A spate of recent articles in places like Inc. Magazine and Slate have heralded the benefits of improv theater for business professionals. It’s not a new idea; here in Minnesota, folks like Stevie Ray have been sharing the good news of improv comedy with corporate groups for decades.
Bringing improv into the business world makes perfect sense. Improv is about collaboration and imagination. It’s an art that demands free thinking and being open to virtually endless possibilities.
Many of the articles have focused on one of improv’s foundational principles, the concept of “Yes, and …” These two magic words push improvisers to embrace each other’s ideas and help them grow. It is as powerful off-stage as it is in the theater. Imagine if more workplaces had a culture of saying “Yes, and …” to new ideas, rather than “No,” or the dreaded, “Yes, but …”
In the spirit of “Yes, and …” let me take the good points in those articles about using improv to help businesses be more successful and go a little further. Improv can do a lot more than make us creative worker bees.
Improv can help us approach all types of problems more openly. It can train us to be better listeners and collaborators. It can help us be better citizens and leaders. In short, improv can help us be more engaged, connected human beings.
How can playing some “zany” improv games make us better people? Consider the heart of improvisation.
Although we often associate it with being quick with a joke or physical gag, improv is, above all else, about listening. The best improvisers I’ve seen are the ones who listen deeply, not just to what their scene partner is saying but also to everything that isn’t being said: the nonverbal communication, how the audience is responding, and for opportunities to move the story.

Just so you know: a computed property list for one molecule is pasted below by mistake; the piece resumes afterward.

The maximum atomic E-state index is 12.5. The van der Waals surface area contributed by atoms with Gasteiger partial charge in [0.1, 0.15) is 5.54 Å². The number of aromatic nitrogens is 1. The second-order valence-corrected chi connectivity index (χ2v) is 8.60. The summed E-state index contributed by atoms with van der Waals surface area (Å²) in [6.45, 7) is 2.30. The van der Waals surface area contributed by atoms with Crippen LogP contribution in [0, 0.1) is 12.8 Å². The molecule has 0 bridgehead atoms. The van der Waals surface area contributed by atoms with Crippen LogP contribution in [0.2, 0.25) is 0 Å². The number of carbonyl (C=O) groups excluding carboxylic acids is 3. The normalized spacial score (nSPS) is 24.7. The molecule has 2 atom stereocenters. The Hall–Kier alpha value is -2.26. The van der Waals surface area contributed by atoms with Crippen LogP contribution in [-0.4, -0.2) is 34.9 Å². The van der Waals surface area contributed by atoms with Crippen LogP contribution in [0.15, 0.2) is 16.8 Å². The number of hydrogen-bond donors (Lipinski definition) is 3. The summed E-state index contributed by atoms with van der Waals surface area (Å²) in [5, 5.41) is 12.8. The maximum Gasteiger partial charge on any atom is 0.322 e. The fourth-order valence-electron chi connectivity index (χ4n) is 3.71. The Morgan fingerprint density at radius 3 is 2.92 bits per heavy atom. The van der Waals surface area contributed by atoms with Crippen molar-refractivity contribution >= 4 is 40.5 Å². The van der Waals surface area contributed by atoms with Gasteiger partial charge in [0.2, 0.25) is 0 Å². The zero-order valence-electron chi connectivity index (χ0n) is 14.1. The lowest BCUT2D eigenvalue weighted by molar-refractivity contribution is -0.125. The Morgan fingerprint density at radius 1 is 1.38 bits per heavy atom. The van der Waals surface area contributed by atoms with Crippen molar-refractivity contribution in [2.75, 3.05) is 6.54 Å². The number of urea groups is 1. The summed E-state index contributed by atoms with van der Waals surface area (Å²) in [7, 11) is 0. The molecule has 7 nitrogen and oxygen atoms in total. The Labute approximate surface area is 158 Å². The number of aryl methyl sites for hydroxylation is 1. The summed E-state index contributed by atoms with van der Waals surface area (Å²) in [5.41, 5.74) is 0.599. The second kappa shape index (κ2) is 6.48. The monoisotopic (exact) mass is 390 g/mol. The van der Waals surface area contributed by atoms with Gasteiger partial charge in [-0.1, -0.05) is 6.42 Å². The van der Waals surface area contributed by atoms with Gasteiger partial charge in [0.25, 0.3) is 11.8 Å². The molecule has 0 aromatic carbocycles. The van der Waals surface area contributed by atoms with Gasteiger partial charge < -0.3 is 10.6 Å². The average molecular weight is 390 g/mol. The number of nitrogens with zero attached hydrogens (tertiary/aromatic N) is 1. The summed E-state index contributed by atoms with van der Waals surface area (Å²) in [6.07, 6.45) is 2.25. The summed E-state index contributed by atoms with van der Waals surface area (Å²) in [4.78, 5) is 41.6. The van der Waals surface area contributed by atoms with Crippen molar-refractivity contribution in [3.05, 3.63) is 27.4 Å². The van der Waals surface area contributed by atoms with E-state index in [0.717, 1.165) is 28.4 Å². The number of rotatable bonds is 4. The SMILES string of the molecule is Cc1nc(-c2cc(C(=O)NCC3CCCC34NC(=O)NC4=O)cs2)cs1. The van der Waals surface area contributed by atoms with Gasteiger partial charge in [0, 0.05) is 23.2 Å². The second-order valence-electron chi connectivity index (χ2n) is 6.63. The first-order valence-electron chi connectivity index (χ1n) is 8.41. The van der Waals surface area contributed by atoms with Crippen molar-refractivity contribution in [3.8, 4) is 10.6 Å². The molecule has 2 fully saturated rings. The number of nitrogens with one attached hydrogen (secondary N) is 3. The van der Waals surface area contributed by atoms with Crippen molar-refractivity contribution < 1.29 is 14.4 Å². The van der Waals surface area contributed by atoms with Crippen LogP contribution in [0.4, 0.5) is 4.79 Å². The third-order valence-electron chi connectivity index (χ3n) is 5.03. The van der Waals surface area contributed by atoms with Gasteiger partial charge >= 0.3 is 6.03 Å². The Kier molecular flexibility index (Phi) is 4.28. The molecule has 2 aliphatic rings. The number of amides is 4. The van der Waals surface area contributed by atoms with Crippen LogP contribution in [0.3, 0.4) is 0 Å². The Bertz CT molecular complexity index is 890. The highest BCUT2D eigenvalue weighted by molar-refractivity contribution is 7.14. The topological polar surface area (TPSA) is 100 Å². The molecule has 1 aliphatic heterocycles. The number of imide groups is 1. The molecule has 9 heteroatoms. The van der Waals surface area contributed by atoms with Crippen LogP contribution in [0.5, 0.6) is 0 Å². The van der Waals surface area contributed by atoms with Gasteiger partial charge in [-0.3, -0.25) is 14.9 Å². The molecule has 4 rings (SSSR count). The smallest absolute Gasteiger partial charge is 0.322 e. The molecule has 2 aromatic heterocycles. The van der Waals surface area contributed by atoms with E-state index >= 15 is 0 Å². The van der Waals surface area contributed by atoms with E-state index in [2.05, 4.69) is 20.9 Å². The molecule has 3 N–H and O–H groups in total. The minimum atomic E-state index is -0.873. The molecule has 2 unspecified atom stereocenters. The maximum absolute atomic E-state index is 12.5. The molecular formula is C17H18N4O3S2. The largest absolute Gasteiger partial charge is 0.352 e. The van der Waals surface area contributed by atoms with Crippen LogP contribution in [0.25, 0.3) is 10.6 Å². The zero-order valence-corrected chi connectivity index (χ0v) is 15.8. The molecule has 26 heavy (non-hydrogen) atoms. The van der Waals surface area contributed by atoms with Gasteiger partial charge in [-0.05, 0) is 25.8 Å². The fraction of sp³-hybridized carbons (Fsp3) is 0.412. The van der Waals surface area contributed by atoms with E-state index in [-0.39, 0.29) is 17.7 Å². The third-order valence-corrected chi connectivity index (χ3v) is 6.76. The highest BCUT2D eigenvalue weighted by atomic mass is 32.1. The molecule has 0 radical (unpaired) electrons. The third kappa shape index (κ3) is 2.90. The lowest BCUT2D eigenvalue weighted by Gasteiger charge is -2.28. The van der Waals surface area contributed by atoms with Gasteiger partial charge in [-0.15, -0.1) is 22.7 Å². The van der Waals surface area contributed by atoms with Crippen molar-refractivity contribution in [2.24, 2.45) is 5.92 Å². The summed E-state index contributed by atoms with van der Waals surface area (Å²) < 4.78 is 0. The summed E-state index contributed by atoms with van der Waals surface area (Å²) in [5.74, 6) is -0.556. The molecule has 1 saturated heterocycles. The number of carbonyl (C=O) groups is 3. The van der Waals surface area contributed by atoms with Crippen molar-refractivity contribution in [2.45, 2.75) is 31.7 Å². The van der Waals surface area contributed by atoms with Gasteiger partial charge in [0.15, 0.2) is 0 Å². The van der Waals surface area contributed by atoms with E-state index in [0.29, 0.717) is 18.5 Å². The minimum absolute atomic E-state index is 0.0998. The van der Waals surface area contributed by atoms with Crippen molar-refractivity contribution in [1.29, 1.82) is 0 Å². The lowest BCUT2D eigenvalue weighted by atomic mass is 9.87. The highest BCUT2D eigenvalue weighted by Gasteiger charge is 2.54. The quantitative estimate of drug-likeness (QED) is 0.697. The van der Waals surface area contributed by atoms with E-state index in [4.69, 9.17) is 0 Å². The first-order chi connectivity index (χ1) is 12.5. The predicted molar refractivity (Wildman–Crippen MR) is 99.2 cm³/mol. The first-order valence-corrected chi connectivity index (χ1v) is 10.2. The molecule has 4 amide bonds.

Imagine if more of our civic and political discourse was based on that kind of listening. What if we made our primary focus hearing what others were saying, where they’re coming from, what they’re not saying (and why), and how everything communicated is being interpreted? What if it were less about getting our own message out, and more about trying to understand where that message fits in a larger narrative?
Improv is about being a generous partner. When a student asks me what the “trick” to being a great improviser is, I tell them there isn’t one. Then I tell them their best bet is to do everything they can to make their scene partners look great. If everyone is working to make everyone else successful on stage, chances are that everyone actually will succeed.
A powerful tool
That mindset would be a radical shift from how a lot of politics works now. It requires a lot of trust that whoever you’re working with will support you. If we could get there in public life, the possibilities are endless. If we all approached big problems looking to help make each other’s solutions be the best they could be, rather than tearing them down before they even get out of the gate, my guess is that a lot more of them would actually succeed.
Which brings me back to those magic words, “Yes, and …” It is a shortcut to building up each other’s ideas, collaborating, and finding a way forward that no one person could have imagined alone. This powerful tool for innovation can do at least as much good for addressing big civic issues as it does for corporate brainstorming. If we embraced “Yes, and …” we would fundamentally shift from fights and impediments, to a focus on possibility.
Improv can bring a lot to a business. And it can bring a lot to our politics and civic lives. Let’s find new ways to be imaginative and collaborative in both arenas.
Tane Danger is the co-founder and host of The Theater of Public Policy which uses improv comedy theater to unpack and re-imagine big issues and serious questions. You can follow him on Twitter at @TaneDanger.
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